Steven Rosenstock's picture
Steven Rosenstock on Dec 21, 2010
I would guess if the smart meter pioneer utilities are experiencing that high of a failure rate, they have language in the contracts that makes the vendors responsible for replacements.

Other utilities will then put specifications about failure rates into their smart meter contracts (e.g., a mandate for < 1% failure within the first XX years of operation), and the vendors will make products that meet the tougher specifications.

Murray Duffin's picture
Murray Duffin on Dec 21, 2010
There is something wrong with this discussion. I retired from the microelectronic chip business 10 years ago, and at that time we routinely shipped very complex chips that met quality standards of 3 ppm defective after 3 years of operation, even when harsh environments were expected, for instance ABS controls. Believe me auto companies do not accept unusually high prices from their suppliers. Smart equipment should have a failure rate immeasurably low, unless it is subject to unexpected conditions like surges. Failure to design in surge protection is another issue entirely, and I have no idea how well these equipments are designed. The smart part of these devices is pretty simple stuff. Failure rates of 5% aren't from componenet reliability issues, not even at 0.05%.
Bill Melendez's picture
Bill Melendez on Dec 21, 2010
Interesting discussion on consumer level product reliability. Most consumer electronic products are warrantied for 90 days or less (you must buy an extended warranty). That's because consumers do the "darnest" things to electronics. Consumer products tend to follow the path of least amount of BOM costs to maximize revenue generation. That basically means that the propensity for a product to fail is higher for cheaper products then those that cost more. Reliability can also be stated as the capacity for a product to be sustained. Sustainability is something smart grid companies avoid discussing since it does require clarifying costs not clarifying benefits. The difference between a consumer device and a utility device is the support and sustainability requirements as dictated by regulatory requirements. It these requirements that determine the level of reliability. MTBF rate is a great tool for "burning" in chips within a circuit. All chips and electronic components degrade as they are being used. Hence using MTBF is a general test for "when" that device would most likely fail (not, however, when it will actually fail). While electronic components are normally tested as such for tolerances and failure rates; when combined within a unique circuit, such as a smart meter or smart device, the "combined" circuit may have a higher failure rate then the individual components. Which brings up the fact that devices may pass all tests but fail prematurely once sold and operational.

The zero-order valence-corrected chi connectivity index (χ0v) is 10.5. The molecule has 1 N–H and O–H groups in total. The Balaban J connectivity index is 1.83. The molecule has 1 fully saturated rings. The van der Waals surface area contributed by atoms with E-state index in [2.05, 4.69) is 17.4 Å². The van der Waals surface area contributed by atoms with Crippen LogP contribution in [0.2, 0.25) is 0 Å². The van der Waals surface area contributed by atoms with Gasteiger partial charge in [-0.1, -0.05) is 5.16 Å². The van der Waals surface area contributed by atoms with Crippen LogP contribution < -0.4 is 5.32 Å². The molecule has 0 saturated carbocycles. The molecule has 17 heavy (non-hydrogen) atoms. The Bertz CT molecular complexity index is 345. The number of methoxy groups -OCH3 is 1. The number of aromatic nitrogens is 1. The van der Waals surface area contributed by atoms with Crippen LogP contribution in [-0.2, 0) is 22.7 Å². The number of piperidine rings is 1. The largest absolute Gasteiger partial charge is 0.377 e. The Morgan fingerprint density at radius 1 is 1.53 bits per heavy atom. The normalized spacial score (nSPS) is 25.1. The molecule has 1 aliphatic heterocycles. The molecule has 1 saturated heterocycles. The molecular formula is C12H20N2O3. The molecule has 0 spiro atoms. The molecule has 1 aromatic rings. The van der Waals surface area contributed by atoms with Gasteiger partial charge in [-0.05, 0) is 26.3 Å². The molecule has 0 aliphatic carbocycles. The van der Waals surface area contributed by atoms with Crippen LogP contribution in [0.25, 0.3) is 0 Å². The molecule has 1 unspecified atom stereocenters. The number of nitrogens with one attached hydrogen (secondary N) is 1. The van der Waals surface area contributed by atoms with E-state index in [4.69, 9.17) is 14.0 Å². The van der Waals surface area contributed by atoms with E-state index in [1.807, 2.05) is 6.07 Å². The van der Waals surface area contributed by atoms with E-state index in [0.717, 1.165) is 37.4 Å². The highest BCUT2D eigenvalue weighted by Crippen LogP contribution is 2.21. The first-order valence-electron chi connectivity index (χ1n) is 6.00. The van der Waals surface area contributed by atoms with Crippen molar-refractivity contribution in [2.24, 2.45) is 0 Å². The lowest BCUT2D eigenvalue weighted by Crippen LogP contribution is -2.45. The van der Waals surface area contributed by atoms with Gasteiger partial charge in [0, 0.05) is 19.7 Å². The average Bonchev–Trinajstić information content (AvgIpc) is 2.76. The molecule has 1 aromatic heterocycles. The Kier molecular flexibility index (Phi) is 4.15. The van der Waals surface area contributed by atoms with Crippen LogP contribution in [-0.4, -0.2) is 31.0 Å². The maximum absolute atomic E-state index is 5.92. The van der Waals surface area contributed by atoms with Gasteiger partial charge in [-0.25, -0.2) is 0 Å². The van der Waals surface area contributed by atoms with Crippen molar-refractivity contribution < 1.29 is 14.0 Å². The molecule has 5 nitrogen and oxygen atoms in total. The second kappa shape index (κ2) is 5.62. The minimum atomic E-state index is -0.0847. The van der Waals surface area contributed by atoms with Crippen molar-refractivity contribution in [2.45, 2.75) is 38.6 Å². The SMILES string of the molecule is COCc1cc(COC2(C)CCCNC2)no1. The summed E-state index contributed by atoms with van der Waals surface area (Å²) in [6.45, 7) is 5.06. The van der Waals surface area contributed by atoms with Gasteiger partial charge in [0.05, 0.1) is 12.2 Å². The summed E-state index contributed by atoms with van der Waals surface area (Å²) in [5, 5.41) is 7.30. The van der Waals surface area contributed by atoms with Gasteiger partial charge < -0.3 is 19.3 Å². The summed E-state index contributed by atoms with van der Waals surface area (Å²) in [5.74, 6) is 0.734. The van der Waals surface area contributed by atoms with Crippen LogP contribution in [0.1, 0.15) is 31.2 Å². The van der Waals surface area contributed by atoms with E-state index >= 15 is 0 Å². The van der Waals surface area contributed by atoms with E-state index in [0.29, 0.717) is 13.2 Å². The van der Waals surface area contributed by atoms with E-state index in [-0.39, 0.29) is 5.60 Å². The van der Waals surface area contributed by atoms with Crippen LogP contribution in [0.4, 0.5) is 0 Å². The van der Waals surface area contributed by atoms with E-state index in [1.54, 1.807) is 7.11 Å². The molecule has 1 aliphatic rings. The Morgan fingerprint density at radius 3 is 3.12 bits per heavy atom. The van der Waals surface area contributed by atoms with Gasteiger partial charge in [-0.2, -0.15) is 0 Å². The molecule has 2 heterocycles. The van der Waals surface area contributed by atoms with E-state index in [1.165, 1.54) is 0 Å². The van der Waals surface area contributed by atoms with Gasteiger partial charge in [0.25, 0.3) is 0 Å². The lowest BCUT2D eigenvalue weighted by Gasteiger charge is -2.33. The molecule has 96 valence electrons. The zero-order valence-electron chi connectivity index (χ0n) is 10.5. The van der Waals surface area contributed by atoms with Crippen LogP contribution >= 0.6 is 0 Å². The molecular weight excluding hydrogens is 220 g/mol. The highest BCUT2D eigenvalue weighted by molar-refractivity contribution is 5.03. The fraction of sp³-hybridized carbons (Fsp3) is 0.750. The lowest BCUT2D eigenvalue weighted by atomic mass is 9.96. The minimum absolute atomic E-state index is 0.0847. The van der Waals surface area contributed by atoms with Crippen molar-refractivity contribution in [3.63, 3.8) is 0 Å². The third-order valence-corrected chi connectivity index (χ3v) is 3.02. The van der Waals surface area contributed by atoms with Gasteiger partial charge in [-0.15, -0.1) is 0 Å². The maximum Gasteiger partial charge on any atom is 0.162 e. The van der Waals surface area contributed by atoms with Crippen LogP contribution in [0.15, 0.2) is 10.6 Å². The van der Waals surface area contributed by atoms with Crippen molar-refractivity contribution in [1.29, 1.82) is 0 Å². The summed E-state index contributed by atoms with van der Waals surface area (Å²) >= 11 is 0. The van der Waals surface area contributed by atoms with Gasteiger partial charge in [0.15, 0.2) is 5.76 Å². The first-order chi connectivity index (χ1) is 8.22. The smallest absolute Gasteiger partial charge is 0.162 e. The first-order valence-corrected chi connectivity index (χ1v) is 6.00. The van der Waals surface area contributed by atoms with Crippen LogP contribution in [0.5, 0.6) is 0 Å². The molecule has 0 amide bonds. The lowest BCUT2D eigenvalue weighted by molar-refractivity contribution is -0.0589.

Don Hirschberg's picture
Don Hirschberg on Dec 21, 2010
I think Murray raises a good point. The only time I ever experienced a failure in any electronic device was in my Timex –Sinclair 2K computer circa 1976, $50 at a Walgreen Drug store. I was delighted with it until the circuit board cracked. Replaced it with a 64kTandy which cost 50 times as much.
Frank Telenta's picture
Frank Telenta on Dec 22, 2010